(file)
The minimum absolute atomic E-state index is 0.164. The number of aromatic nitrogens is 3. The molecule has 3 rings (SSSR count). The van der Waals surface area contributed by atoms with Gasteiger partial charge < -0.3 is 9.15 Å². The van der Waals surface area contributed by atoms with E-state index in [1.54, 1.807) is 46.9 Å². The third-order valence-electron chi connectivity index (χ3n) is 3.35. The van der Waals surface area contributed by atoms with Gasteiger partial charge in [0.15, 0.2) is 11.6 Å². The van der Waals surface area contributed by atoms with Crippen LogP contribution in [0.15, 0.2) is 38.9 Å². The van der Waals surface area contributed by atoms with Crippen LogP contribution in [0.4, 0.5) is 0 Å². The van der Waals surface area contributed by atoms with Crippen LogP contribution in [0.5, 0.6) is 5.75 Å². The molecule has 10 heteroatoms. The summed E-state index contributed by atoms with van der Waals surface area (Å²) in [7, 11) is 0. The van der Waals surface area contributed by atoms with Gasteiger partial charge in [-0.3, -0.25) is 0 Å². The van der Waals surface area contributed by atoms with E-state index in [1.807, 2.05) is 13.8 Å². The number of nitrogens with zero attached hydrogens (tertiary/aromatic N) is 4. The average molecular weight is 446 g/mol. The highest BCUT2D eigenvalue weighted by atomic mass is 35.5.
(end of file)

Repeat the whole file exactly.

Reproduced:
The minimum absolute atomic E-state index is 0.164. The number of aromatic nitrogens is 3. The molecule has 3 rings (SSSR count). The van der Waals surface area contributed by atoms with Gasteiger partial charge < -0.3 is 9.15 Å². The van der Waals surface area contributed by atoms with E-state index in [1.54, 1.807) is 46.9 Å². The third-order valence-electron chi connectivity index (χ3n) is 3.35. The van der Waals surface area contributed by atoms with Gasteiger partial charge in [0.15, 0.2) is 11.6 Å². The van der Waals surface area contributed by atoms with Crippen LogP contribution in [0.15, 0.2) is 38.9 Å². The van der Waals surface area contributed by atoms with Crippen LogP contribution in [0.4, 0.5) is 0 Å². The van der Waals surface area contributed by atoms with Crippen LogP contribution in [0.5, 0.6) is 5.75 Å². The molecule has 10 heteroatoms. The summed E-state index contributed by atoms with van der Waals surface area (Å²) in [7, 11) is 0. The van der Waals surface area contributed by atoms with Gasteiger partial charge in [-0.3, -0.25) is 0 Å². The van der Waals surface area contributed by atoms with E-state index in [1.807, 2.05) is 13.8 Å². The number of nitrogens with zero attached hydrogens (tertiary/aromatic N) is 4. The average molecular weight is 446 g/mol. The highest BCUT2D eigenvalue weighted by atomic mass is 35.5.